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The More You Know (#WellnessWednesday) By Nikka P. on Wednesday, May 23, 2018

Have you ever watched as a child or toddler so beautifully, gracefully, and efficiently moves up and down from a squatting position as they play?


Lately, there have been a ton of articles floating around about the importance of a seated squat position.  I am over here thinking “its about time! I have been telling people for years in my yoga classes about the importance of squatting.”  But I am very glad to see so much fascination, science, and awareness around the topic recently.


Since the development of chairs, humans have become increasingly more dependent on, and glued to sitting in chairs.  At the LMU Yoga Therapy program, our teacher says “sitting is the new smoking.”  Sitting is horrible for us, but we can help alleviate the ill effects by getting up to stretch for ten seconds every thirty minutes.  Some articles I read on squatting even related peoples’ life expectancy to their ability to comfortably sit in a squat.


My first yoga teacher told us how people in other countries cook, eat, and clean in a squatting position and that is why in these countries people don’t need hip replacements.  So for the last eleven years, I have been sharing that same line and teaching malasana, or yogis squat, in almost every single class I teach.  The deep squat is vital to our health in that it helps maintain mobility and synovial fluid in our hips, ankles, and knees.  The squat position is also therapeutic for the lower back which is very important for people in America and modernized areas who are in chairs a lot because sitting in chairs is hard on the lower back.  Spending too much time in a chair also compresses the spine, allows the abdominal muscles to grow weak, and the glute muscles to atrophy.


It is really important to not lose muscle tone in the glutes as they are our biggest strongest muscles of the body and once they “turn off” from prolonged sitting they no longer fire correctly when our body needs them and we end up using other smaller weaker muscles and this often leads to injury.  I see a lot of people throw out their backs these days because they spend a lot of time in a chair at a desk and they become very tight in their joints and weak in their core which causes the back to strain more easily.  In addition, sitting in chairs makes it difficult to digest properly.  Before the modern toilet was designed, people would squat multiple times a day to use the restroom.


One of the articles I read about the importance of the squat and why we are losing the ability to squat, said that squatting is now looked upon as undignified whereas it used to be a perfect modality of active rest.  I laughed out loud reading this because I actually experienced this first hand not too long ago.  I was waiting in line at the coffee shop and was feeling very tired so I just squatted down.  As a yogi and dancer, squatting is very comfortable and natural and I use it as active resting pose daily.  The man and woman behind me looked at me with disgust as if it was improper or strange to be squatting.  I stood up when I was ready to move forward in the line and looked at the two to tell them “I am tired,” HAHAHAHA.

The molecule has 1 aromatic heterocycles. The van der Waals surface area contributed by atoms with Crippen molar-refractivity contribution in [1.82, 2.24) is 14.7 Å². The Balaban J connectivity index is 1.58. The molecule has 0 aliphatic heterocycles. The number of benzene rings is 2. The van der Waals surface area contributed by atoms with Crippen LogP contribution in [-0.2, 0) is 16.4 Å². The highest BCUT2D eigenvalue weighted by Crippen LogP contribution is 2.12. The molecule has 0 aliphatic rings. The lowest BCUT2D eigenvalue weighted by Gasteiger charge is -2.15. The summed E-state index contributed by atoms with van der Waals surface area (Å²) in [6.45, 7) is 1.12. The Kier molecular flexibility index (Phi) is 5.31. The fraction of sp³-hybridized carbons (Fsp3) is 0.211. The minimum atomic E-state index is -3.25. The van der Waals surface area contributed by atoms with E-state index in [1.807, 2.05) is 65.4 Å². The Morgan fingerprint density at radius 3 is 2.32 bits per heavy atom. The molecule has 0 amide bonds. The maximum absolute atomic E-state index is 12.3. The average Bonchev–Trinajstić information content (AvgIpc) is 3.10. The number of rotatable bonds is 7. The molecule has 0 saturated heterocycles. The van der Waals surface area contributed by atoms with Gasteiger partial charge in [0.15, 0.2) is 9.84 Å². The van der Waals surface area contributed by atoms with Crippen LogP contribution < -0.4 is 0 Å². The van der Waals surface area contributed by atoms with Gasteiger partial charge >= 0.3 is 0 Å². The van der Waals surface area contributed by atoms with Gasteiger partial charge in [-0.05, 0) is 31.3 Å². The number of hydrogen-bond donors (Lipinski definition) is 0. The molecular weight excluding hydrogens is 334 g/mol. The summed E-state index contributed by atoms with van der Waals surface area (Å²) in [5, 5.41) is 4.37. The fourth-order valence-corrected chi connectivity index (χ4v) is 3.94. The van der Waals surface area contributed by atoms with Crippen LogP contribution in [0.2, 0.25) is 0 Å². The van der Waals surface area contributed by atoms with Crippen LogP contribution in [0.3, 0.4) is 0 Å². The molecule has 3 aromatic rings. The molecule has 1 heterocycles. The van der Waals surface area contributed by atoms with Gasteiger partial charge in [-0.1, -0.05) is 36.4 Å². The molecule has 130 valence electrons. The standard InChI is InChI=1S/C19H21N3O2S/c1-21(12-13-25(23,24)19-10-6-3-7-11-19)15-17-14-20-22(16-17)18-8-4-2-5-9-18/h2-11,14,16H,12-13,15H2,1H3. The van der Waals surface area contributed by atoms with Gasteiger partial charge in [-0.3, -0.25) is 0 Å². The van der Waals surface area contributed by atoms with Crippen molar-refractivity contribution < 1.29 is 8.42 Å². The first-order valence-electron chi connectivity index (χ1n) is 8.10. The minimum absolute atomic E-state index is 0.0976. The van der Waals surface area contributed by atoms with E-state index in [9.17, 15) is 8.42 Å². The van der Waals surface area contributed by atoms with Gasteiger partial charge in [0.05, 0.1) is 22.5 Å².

I am not asking you to start squatting in public, (unless you want to of course), but if you don’t already have a daily practice of squatting I suggest adding one in! Just a few minutes of your day will make a huge difference in your overall mobility and vitality.  If you can’t jump into a squat today, I recommend setting up blocks or books or pillows under your bottom to support you in your squat and make sure to add a few hip opening stretches beforehand to warm up.  Bring this primal and innate position back into your body’s vocabulary of movement, and trust me, your body will thank you.  May you squat until your last days like our ancestors did!





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Photo via @nikkanadia


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Nikka P.
Nikka is a yoga instructor, yoga therapist, and a dancer. After graduating from UW Milwaukee with a BFA in Dance and a minor in Somatics, the mind-body connection, she packed her car and headed west to Los Angeles where she currently lives and teaches. She has taught yoga for over 11 years and continues to study the art of healing through yoga at LMU. Nikka specializes in teaching yoga to people in recovery, senior citizens, children, as well as children with special needs and on the spectrum. In addition, she loves to teach vinyasa flow, fun creative workouts, family yoga, dance classes, and healing restorative yoga. When Nikka is not teaching she enjoys, modeling, choreographing and going to the beach.

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